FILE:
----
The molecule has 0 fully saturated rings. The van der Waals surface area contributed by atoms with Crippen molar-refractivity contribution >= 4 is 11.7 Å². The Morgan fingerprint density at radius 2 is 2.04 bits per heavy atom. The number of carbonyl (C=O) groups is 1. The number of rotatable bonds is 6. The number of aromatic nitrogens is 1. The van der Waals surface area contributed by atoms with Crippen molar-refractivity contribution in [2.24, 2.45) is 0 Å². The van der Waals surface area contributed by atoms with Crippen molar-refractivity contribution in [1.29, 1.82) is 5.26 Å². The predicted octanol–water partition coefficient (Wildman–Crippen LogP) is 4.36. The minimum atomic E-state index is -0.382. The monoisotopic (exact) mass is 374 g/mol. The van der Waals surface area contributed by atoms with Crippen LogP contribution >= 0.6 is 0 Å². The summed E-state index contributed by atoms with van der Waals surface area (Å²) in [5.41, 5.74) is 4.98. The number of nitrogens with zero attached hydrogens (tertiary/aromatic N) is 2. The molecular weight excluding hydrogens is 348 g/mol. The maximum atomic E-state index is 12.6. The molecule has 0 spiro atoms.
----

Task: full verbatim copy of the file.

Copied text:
The molecule has 0 fully saturated rings. The van der Waals surface area contributed by atoms with Crippen molar-refractivity contribution >= 4 is 11.7 Å². The Morgan fingerprint density at radius 2 is 2.04 bits per heavy atom. The number of carbonyl (C=O) groups is 1. The number of rotatable bonds is 6. The number of aromatic nitrogens is 1. The van der Waals surface area contributed by atoms with Crippen molar-refractivity contribution in [2.24, 2.45) is 0 Å². The van der Waals surface area contributed by atoms with Crippen molar-refractivity contribution in [1.29, 1.82) is 5.26 Å². The predicted octanol–water partition coefficient (Wildman–Crippen LogP) is 4.36. The minimum atomic E-state index is -0.382. The monoisotopic (exact) mass is 374 g/mol. The van der Waals surface area contributed by atoms with Crippen LogP contribution >= 0.6 is 0 Å². The summed E-state index contributed by atoms with van der Waals surface area (Å²) in [5.41, 5.74) is 4.98. The number of nitrogens with zero attached hydrogens (tertiary/aromatic N) is 2. The molecular weight excluding hydrogens is 348 g/mol. The maximum atomic E-state index is 12.6. The molecule has 0 spiro atoms.